This was brought by hospitals who are seeing rising numbers of elderly being abandoned at the hospital with no resources
HB 1208 by Rep. Dalby; Fixes an issue where people released from prison were being given ‘temporary’ driving permits that lasted a decade or longer (On House floor Monday)
It also ensures that no one is issued a permit who didn’t previously have a drivers license.
HB 1122 by Rep. Vaught; Returns the start of the school year to the dates it was before a change was made last session (passed both chambers)
Sets it to week of August 19
The issue was that some schools were having to administer semester tests after Christmas break.
HB 1137 by Rep. Cavenaugh; Allows local governments to burn limbs and vegetation they collect from residents (passed both chambers)
HB 1014 by Rep. Watson; Allows coroners to do online training and keeps convicted felons from serving as deputy coroners (In Senate City, County, Local)
There was initially heartburn from some Representatives about not allowing convicted felons, even if expunged, to serve.
The bill initially failed and then was sent back to committee on a previous floor vote. It wasn’t amended and was passed on the second try on the floor.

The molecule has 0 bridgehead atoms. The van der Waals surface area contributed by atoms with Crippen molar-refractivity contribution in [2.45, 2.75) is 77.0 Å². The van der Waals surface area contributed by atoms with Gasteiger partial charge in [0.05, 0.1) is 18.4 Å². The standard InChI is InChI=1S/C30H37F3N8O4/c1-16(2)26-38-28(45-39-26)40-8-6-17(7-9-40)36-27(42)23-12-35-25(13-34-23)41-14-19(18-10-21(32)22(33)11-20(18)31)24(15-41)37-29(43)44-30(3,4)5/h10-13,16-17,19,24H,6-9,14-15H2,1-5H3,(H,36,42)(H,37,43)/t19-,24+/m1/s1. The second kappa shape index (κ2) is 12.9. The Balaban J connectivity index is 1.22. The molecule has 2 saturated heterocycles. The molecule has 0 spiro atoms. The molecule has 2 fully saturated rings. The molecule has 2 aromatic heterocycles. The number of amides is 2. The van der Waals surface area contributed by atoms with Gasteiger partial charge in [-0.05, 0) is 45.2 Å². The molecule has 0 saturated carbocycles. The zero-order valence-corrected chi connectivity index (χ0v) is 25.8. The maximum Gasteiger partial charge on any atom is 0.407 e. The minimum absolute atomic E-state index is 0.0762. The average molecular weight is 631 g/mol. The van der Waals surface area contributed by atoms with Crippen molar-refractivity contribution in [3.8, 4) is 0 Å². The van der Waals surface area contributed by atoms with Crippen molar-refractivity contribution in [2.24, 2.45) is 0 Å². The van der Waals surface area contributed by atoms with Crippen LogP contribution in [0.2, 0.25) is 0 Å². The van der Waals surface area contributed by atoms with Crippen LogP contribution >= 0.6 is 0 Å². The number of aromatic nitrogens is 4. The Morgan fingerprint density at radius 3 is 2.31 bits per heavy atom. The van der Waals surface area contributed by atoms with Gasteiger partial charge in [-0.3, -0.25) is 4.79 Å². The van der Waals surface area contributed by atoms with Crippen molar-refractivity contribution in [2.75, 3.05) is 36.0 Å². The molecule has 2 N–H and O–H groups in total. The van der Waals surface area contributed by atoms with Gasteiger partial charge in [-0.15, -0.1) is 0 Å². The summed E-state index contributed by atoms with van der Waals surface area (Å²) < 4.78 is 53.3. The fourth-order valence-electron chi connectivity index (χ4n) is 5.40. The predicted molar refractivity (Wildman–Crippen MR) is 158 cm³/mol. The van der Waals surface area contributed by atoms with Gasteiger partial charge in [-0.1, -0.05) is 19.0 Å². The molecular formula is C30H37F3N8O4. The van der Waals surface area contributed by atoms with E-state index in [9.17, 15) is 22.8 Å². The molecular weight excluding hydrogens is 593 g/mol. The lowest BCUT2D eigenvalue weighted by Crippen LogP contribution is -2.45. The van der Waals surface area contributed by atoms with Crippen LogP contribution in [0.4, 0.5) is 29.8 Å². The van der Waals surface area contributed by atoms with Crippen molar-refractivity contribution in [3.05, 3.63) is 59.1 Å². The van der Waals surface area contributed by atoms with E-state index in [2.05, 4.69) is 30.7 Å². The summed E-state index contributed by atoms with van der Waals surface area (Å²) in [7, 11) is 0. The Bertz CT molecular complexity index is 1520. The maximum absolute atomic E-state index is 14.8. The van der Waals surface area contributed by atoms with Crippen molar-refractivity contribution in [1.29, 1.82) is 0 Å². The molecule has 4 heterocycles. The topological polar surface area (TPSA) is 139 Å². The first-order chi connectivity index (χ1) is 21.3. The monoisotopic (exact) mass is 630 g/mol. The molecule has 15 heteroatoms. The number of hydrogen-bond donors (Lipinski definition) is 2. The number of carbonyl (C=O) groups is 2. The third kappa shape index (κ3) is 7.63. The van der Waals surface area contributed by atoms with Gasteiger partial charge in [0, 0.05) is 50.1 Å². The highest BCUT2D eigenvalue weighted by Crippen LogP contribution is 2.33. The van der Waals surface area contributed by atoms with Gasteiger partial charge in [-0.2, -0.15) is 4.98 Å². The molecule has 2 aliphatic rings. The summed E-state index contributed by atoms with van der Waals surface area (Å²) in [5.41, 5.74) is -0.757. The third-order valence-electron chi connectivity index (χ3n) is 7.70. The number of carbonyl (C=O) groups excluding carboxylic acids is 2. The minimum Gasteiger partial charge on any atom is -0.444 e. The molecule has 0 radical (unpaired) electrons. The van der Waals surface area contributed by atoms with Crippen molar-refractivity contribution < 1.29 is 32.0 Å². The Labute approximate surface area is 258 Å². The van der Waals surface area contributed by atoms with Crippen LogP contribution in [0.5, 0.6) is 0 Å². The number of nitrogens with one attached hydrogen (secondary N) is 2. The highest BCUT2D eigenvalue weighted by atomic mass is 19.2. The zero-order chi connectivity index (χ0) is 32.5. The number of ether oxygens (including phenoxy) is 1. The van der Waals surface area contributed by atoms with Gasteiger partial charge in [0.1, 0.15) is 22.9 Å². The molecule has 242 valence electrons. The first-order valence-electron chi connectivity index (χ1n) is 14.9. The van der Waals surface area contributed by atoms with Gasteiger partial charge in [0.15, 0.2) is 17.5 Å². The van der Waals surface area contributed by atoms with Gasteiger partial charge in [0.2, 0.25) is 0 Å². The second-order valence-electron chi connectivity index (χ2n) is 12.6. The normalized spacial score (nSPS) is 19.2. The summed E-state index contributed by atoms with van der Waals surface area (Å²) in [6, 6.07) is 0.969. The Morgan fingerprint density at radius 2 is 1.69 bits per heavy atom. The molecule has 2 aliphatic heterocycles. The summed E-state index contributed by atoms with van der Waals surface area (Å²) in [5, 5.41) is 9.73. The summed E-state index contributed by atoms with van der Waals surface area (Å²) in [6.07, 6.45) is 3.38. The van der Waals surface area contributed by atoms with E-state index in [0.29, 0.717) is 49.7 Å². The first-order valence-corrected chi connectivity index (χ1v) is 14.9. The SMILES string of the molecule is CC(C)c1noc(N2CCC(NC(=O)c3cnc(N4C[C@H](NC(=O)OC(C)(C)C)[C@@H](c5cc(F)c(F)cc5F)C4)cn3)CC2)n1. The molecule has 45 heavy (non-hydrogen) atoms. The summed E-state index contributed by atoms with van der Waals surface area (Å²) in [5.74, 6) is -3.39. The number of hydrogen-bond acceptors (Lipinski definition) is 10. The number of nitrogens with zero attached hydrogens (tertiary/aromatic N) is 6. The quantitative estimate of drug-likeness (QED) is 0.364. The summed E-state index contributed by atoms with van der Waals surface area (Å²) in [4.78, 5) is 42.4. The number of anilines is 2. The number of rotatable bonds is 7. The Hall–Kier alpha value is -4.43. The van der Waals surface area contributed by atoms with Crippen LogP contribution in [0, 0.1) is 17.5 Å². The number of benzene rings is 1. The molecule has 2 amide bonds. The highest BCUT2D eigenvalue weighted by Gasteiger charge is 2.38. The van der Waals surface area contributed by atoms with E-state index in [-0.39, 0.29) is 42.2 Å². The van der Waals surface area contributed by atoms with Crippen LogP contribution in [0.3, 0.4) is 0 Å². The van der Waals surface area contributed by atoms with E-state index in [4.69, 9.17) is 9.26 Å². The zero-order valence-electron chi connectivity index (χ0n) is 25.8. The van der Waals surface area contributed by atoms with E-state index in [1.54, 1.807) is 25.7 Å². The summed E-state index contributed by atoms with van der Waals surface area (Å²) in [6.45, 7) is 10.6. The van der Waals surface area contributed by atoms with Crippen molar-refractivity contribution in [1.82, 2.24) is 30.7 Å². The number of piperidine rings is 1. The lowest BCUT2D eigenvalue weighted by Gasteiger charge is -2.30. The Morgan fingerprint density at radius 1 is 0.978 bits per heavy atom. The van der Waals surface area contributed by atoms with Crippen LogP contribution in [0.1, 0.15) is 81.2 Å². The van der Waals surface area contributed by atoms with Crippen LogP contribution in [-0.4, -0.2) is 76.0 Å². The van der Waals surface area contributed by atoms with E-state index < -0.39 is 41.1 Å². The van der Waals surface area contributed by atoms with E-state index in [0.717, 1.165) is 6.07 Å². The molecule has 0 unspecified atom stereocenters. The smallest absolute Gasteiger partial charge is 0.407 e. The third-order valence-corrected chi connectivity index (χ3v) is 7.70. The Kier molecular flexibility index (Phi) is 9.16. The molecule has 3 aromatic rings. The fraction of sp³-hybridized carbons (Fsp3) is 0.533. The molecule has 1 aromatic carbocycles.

HB 1040 by Rep. Ray; Keeps people who sell pre-paid legal services (legal insurance) from having to be licensed by the state to sell it (In Senate Insurance and Commerce)
HB 1147 by Rep. Vaught; Allows home builders and their sales staff to sell without a real estate license (In Senate Insurance and Commerce)
This was a major controversy in the last session. All parties worked together in interim and found a solution.
Home builders must have a licensed agent overseeing the sales team, but each sales person no longer requires licensing.
HB 1004 by Rep. Ray; Requires employers of sex offenders be named and have the businesses’ full address listed on the sex offender registry (On House Judiciary agenda for Tuesday)